NBA Preview: How long will the Cousins-Davis experiment last?


Pelicans forwards DeMarcus Cousins and Anthony Davis. (David Zalubowski/AP)

GM: Dell Demps
Head coach: Alvin Gentry
2016-17 record: 34-48 (10th in the Western Conference)
2016-17 result: Didn’t make the playoffs
Key departures: Tim Frazier
Key acquisitions: Rajon Rondo, Ian Clark, Tony Allen

The direction of the NBA can be explained simply by looking at the New Orleans Pelicans.

They have arguably the best centre and power forward in the league in DeMarcus Cousins and Anthony Davis. The former averaged 26.1 points and 11.7 rebounds over the course of his three-consecutive all-star seasons, while the latter is only three years removed from posting the 12th highest player efficiency rating in NBA history, only behind Wilt Chamberlain, Michael Jordan, LeBron James and Stephen Curry.

And yet the Pelicans aren’t looked at as a team capable of competing for a championship. Heading into 2017-18, they’ll be striving to make the playoffs, something they haven’t done since firing Monty Williams after he guided them to the 2015 postseason.

New Orleans is certainly on the clock, also knowing their big-time 2017 trade deadline acquisition in Cousins is now only months away from becoming a free agent. They made a couple moves in the off-season, ones that will either work beautifully or will fail to maximize the talents of their two premier bigs.

In former one-time all-star Jrue Holiday, it’s hard to know what to expect. He might be the one of most kind hearted players in the league, but his track record doesn’t exactly warrant the five-year, $126 million deal the Pelicans signed him to this summer.

New Orleans also brought in Rajon Rondo, who led the NBA in assists in 2015-16 when playing with Boogie in Sacramento. They’ll be looking to produce the same magic and chemistry, something that should be a lot harder to do considering their lack of shooters. That problem worsened over the off-season after they added Tony Allen who, despite being named to last year’s all-defensive second-team, won’t provide the necessary spacing they’ll need in their starting lineup as a career 28 per cent three-point shooter.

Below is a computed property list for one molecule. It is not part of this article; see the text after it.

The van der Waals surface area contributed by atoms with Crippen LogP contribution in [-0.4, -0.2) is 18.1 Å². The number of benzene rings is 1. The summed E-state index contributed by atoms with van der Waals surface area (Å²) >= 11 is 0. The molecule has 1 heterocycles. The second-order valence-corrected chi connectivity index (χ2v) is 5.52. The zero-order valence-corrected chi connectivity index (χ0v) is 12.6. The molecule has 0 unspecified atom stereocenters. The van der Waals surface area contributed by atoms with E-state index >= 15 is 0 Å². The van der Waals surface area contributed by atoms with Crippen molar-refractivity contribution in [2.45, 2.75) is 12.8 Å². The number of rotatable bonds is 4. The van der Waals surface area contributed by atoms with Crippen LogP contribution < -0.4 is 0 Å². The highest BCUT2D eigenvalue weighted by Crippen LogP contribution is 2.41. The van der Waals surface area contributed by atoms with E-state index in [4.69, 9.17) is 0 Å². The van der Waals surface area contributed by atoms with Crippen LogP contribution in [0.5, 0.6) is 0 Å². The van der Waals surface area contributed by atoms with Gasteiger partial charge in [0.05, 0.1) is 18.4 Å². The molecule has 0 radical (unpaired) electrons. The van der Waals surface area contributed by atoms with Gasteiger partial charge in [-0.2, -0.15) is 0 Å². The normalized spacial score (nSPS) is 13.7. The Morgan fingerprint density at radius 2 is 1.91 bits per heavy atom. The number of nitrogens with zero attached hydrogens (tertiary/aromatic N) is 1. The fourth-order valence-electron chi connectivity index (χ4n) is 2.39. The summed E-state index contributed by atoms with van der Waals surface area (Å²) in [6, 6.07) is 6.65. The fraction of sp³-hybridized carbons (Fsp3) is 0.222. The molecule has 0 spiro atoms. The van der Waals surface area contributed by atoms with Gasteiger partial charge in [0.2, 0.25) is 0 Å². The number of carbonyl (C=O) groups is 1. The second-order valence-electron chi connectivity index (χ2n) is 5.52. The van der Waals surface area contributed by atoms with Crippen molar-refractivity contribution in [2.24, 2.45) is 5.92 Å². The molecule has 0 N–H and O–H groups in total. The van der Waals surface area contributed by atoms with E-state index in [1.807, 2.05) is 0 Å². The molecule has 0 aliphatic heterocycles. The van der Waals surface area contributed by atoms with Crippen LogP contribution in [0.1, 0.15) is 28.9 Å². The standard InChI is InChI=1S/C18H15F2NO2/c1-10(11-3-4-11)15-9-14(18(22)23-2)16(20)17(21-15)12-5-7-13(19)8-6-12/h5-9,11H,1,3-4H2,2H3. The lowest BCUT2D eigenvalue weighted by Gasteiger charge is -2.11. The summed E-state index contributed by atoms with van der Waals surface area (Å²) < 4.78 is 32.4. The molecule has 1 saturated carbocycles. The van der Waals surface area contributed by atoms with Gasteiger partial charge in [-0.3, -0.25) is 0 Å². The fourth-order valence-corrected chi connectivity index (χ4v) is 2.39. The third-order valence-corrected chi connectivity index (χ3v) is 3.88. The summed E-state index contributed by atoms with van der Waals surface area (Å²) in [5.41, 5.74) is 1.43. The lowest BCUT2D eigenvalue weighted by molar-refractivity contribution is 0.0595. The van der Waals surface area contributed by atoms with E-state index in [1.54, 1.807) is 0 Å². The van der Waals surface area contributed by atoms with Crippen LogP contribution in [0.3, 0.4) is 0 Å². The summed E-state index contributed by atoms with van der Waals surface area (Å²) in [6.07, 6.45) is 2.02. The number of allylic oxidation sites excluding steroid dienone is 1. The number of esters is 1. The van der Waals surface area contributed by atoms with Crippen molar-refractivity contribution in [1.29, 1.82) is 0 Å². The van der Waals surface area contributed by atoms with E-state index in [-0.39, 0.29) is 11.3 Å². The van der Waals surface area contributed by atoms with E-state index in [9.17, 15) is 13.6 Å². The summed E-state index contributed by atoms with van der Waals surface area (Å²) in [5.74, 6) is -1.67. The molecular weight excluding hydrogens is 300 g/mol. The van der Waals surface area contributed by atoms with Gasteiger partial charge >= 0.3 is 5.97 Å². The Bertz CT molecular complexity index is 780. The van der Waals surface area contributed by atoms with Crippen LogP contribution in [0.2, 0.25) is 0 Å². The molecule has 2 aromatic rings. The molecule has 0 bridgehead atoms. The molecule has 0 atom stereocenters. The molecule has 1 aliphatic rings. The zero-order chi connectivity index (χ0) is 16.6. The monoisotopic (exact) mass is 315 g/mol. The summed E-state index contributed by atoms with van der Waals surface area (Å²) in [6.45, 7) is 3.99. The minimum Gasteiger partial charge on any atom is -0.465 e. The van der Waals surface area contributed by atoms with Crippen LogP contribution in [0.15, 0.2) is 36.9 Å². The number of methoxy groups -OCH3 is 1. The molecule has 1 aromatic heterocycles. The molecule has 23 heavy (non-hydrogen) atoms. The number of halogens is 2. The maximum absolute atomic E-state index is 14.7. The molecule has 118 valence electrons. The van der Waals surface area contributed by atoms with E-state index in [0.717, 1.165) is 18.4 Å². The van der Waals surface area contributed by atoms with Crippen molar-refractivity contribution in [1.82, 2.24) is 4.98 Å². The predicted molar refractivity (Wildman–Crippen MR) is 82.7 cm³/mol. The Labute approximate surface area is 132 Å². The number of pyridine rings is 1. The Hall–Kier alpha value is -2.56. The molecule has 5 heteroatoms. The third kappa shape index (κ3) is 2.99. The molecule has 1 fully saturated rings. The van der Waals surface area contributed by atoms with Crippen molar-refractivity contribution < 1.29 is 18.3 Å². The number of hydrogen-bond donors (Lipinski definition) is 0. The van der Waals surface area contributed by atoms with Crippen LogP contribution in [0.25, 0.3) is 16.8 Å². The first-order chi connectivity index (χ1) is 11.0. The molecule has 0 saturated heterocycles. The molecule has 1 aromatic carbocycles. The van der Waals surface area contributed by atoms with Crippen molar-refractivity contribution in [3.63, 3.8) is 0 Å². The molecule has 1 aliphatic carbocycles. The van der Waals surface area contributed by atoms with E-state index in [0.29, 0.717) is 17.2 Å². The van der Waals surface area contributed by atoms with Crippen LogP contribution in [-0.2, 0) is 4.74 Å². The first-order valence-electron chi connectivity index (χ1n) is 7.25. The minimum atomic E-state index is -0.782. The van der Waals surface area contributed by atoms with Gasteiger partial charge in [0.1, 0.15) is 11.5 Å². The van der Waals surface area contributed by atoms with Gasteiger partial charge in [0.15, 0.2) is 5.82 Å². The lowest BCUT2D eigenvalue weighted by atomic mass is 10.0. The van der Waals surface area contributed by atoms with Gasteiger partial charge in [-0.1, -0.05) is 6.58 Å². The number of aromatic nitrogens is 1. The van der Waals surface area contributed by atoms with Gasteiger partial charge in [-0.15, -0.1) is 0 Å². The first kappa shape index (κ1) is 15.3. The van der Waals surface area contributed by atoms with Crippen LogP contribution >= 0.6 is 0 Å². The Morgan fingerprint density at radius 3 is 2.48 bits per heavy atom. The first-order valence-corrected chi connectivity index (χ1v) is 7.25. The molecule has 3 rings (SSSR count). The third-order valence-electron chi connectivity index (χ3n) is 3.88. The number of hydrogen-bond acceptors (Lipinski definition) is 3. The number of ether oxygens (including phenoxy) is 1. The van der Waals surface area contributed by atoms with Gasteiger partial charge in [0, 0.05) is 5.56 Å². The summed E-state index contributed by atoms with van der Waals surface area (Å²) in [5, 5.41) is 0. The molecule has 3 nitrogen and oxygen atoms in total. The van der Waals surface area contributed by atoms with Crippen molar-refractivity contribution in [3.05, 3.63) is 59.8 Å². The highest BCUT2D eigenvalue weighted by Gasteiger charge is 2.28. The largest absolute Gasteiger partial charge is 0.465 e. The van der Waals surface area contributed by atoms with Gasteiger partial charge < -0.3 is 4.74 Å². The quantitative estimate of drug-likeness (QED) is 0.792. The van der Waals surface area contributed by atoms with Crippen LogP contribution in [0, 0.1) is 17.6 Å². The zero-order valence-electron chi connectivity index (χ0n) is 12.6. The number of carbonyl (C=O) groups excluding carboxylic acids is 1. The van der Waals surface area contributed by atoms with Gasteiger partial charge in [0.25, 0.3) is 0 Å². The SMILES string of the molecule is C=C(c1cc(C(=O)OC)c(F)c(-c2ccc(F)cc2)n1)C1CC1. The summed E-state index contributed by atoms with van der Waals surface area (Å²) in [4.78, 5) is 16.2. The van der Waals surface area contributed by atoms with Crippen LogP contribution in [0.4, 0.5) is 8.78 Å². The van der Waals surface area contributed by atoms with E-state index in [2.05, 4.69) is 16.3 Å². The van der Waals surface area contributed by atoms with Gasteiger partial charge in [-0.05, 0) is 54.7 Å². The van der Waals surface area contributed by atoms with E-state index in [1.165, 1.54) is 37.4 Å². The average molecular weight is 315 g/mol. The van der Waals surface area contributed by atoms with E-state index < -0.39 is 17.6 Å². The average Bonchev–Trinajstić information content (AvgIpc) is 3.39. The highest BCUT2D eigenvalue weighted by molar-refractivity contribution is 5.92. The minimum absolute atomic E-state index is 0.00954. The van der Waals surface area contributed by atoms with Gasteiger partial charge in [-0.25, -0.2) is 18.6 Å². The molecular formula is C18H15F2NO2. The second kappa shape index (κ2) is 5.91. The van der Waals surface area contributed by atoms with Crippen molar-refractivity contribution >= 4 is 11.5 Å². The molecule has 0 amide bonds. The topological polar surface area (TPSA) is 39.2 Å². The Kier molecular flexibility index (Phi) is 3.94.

Things are certainly about to get interesting in The Big Easy heading into 2017-18….

Potential Breakout Player

If there’s one player on the Pelicans who hasn’t made a knack of losing over the past couple years, it’s Ian Clark. The former Warriors guard signed a one-year deal worth the minimum. The 2017-18 season will be a year in which the now five-year pro will be able to prove himself in a breakout year, even as he continues to come off the bench.

What a successful 2017-18 season would look like

The Pelicans have enough talent in their frontline itself that they should be a shoo-in to make the playoffs. Anything less, and their season would be considered a failure. It’s the reason why the traded for DeMarcus Cousins, while deciding to let go of a promising young star in Buddy Hield.

But first Cousins and Anthony Davis will need to find their rhythm alongside one another after going 7-10 in games that they played in together in 2016-17. With a full 82-game season ahead, the two all-stars should be able to make things work. Davis has never been one to demand the ball, instead he’ll be able to continue to take care of all the Pelicans’ leftovers.

In the meantime, they should be able to rely on their defence, which finished ninth in defensive rating last season. That was also without Jrue Holiday for 15 games, and now that they have Tony Allen, their identity as a team that can grind out wins with their defence should only continue to grow.


Three-point shooting aside, the Pelicans desperately need someone who can create their own shot in the backcourt. If not, every defence will be able to cram the paint in order to disrupt any big-to-big action between Anthony Davis and DeMarcus Cousins.

Last season, Holiday saw his scoring average drop to 15.4 points a game. If it happens again, it could be problematic to the point where the Pelicans simply realize that they don’t have enough, leading to a Cousins trade at the deadline. It’s better than running the risk of losing him for nothing come the summer when every team will be at his doorstep. It would also mean another season down the drain for a Pelicans squad that once looked to be one of the scariest up-and-coming teams when they made the playoffs in 2015.

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